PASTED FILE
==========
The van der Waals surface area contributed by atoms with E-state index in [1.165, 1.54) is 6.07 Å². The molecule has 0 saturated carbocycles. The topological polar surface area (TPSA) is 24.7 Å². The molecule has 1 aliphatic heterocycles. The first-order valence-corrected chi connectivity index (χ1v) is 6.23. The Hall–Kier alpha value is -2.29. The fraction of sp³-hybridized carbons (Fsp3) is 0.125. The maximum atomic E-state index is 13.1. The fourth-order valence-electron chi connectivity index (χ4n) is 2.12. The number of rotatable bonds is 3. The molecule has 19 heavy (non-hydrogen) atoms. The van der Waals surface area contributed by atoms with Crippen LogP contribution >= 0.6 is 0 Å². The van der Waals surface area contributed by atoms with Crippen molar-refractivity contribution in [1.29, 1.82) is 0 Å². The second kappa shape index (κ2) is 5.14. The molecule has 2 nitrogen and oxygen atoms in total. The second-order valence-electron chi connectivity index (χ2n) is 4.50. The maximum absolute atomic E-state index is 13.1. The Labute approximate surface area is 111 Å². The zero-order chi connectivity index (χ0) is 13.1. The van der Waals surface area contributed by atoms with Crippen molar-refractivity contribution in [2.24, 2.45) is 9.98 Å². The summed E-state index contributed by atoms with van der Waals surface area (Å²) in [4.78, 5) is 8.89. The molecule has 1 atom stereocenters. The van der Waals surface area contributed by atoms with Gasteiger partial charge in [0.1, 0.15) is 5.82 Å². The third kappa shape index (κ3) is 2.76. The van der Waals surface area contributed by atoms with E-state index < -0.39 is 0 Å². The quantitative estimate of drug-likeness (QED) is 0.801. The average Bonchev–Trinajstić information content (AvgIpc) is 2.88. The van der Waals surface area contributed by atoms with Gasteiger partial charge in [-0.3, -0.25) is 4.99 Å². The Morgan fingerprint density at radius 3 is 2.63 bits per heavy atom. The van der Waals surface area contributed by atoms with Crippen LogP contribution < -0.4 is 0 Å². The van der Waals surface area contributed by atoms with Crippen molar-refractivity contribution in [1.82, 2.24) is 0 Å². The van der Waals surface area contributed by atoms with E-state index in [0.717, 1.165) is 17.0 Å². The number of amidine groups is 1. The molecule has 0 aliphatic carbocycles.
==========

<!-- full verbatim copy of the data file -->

The van der Waals surface area contributed by atoms with E-state index in [1.165, 1.54) is 6.07 Å². The molecule has 0 saturated carbocycles. The topological polar surface area (TPSA) is 24.7 Å². The molecule has 1 aliphatic heterocycles. The first-order valence-corrected chi connectivity index (χ1v) is 6.23. The Hall–Kier alpha value is -2.29. The fraction of sp³-hybridized carbons (Fsp3) is 0.125. The maximum atomic E-state index is 13.1. The fourth-order valence-electron chi connectivity index (χ4n) is 2.12. The number of rotatable bonds is 3. The molecule has 19 heavy (non-hydrogen) atoms. The van der Waals surface area contributed by atoms with Crippen LogP contribution >= 0.6 is 0 Å². The van der Waals surface area contributed by atoms with Crippen molar-refractivity contribution in [1.29, 1.82) is 0 Å². The second kappa shape index (κ2) is 5.14. The molecule has 2 nitrogen and oxygen atoms in total. The second-order valence-electron chi connectivity index (χ2n) is 4.50. The maximum absolute atomic E-state index is 13.1. The Labute approximate surface area is 111 Å². The zero-order chi connectivity index (χ0) is 13.1. The van der Waals surface area contributed by atoms with Crippen molar-refractivity contribution in [2.24, 2.45) is 9.98 Å². The summed E-state index contributed by atoms with van der Waals surface area (Å²) in [4.78, 5) is 8.89. The molecule has 1 atom stereocenters. The van der Waals surface area contributed by atoms with Gasteiger partial charge in [0.1, 0.15) is 5.82 Å². The third kappa shape index (κ3) is 2.76. The van der Waals surface area contributed by atoms with E-state index < -0.39 is 0 Å². The quantitative estimate of drug-likeness (QED) is 0.801. The average Bonchev–Trinajstić information content (AvgIpc) is 2.88. The van der Waals surface area contributed by atoms with Gasteiger partial charge in [-0.3, -0.25) is 4.99 Å². The Morgan fingerprint density at radius 3 is 2.63 bits per heavy atom. The van der Waals surface area contributed by atoms with Crippen LogP contribution < -0.4 is 0 Å². The van der Waals surface area contributed by atoms with Crippen molar-refractivity contribution in [1.82, 2.24) is 0 Å². The van der Waals surface area contributed by atoms with E-state index in [0.717, 1.165) is 17.0 Å². The number of amidine groups is 1. The molecule has 0 aliphatic carbocycles.